Department

Life According to...Christy Mahon, Mountaineer & Skier

February 2011

 

I grew up in southeast Denver—I’m a native. I moved to Aspen in 1998; I had graduated from the University of Denver and wanted to stay in Colorado, but wanted to get closer to the mountains.

In Aspen, the access to the backcountry is so close. Adventures kind of just happen here. You meet people who are doing these things, and you start getting ideas and soon your list of goals and outdoor activities starts to grow—as well as your equipment list.

Initially, I worked for the Aspen Chamber of Commerce. I brought in ski groups and corporations for conferences. That was a great introduction to town. Now, I’m the special events director for the Aspen Art Museum. It allows me to live in Aspen and feel like I’m reaching my professional goals, and still meet my mountain and outdoor goals.

My husband, Ted, is a ski instructor on Aspen Mountain, a photographer, and works nights at a French restaurant. Our first date was skiing Quandary Peak, and that was in 2000. He was working on hiking all the fourteeners, and I quickly joined him on his trips. He finished hiking the fourteeners, and then, in 2004, I finished hiking the fourteeners. He finished skiing the fourteeners in 2008.

I had already skied about 30 of the fourteeners with him, and I realized I wanted to ski all of them too. That’s when his project became my project. The more you are out there doing things on your bucket list, the longer your list gets.

Having goals is really healthy. It’s not about the actual list, but what you learn along the journey.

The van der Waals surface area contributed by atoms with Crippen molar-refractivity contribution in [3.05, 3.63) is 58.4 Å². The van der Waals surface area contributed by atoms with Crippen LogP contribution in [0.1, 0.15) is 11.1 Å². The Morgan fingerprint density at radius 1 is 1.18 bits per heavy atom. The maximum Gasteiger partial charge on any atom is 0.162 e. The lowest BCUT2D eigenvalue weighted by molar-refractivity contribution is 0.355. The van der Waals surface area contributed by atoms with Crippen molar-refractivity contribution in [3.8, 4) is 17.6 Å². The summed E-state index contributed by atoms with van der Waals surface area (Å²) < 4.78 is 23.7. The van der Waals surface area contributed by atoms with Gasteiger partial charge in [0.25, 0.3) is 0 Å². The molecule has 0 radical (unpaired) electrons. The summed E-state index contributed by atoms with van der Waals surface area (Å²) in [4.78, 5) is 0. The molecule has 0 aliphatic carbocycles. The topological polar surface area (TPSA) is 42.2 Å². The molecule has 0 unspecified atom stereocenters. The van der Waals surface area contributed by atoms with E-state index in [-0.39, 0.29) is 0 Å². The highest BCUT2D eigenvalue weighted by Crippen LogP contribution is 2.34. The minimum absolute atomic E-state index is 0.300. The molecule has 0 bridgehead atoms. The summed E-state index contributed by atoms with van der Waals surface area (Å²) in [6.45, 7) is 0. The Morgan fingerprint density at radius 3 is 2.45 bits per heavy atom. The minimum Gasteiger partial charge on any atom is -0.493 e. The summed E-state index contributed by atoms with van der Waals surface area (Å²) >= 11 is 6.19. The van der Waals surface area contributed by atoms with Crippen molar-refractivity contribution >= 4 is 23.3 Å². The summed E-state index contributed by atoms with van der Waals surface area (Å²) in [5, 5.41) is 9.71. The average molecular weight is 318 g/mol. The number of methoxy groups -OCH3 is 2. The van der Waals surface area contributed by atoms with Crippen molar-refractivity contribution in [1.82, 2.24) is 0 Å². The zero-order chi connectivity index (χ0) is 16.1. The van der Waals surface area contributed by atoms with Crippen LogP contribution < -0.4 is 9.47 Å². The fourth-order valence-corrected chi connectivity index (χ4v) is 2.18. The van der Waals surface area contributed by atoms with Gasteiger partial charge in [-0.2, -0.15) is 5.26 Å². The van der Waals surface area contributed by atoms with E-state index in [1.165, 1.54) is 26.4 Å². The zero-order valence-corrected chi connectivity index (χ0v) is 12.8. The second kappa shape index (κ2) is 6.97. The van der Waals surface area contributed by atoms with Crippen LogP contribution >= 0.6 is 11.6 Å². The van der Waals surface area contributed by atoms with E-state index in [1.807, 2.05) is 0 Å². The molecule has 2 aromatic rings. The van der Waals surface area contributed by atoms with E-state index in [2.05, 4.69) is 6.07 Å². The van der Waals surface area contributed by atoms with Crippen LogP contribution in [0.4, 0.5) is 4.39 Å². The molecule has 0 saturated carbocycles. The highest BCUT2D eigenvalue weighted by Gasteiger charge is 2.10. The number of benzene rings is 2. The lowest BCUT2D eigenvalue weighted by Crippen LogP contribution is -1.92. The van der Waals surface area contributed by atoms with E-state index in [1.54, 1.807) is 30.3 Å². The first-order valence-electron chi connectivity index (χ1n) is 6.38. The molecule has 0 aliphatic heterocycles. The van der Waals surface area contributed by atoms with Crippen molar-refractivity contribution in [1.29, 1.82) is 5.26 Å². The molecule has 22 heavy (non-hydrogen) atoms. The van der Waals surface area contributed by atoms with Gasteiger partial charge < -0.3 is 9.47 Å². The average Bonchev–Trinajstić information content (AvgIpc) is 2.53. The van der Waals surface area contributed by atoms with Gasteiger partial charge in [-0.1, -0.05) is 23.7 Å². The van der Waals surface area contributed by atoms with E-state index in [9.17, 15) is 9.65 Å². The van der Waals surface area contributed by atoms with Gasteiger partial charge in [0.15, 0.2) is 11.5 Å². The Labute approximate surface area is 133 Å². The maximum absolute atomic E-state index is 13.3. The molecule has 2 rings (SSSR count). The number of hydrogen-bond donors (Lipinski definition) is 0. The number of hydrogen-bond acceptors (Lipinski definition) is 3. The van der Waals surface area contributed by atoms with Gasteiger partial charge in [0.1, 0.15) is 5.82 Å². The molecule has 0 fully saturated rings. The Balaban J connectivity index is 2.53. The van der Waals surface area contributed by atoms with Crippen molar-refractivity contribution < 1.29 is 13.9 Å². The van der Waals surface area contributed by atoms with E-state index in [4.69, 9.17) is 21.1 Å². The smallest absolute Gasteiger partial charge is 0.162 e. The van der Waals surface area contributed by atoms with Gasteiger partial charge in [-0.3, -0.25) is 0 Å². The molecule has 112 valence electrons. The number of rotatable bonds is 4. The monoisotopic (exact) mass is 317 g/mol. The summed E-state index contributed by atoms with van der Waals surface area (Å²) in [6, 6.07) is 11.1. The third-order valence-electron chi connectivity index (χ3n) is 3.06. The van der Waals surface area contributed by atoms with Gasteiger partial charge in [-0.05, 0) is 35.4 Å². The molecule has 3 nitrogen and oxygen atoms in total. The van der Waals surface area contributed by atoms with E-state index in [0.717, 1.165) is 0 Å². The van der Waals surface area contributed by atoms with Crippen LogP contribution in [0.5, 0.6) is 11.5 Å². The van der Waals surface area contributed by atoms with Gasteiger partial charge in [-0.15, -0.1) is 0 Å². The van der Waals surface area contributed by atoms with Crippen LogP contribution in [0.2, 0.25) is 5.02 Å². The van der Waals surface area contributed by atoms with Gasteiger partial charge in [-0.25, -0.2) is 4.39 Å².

Working at the art museum is a job that requires at least 40, if not 60, hours of work a week, depending on the time of year. It was really challenging to fit all the peaks in. A lot of the time you are waiting for prime conditions for peaks. Not only do you need conditions to be right, but you also need them to be right on a Saturday or Sunday.

We didn’t manage to do all the fourteeners without turning around when the conditions weren’t acceptable. I think that says a lot about why we didn’t deal with any avalanches or injuries. We were not afraid of turning around. The mountain will still be there.

Ted and I are each other’s main ski partners, so we are really careful. If something happened, it would be devastating. Being out there with your wife or husband makes you think harder about taking risks.

Fourteeners are becoming really popular, and that takes away from the experience. Get to the top of Longs Peak and there will be 20 people on the summit in the summer. When you are climbing thirteeners, all of sudden it feels like there is no one on them.

To be in a remote place makes you feel like you are out there enjoying the world without the reminders of everyday life. It gives you a sense of freedom, being out in the hills by yourself and your friends. It’s you. The mountains. The animals.

I love being up high; I’m happiest when I’m climbing up to the top of a peak.

I learned I’m capable of more than I think I am, that I really love spending time outdoors experiencing the fresh air and mountain environment. The motivation is how you feel when you’re done. That’s what gets you out of bed when it’s really cold.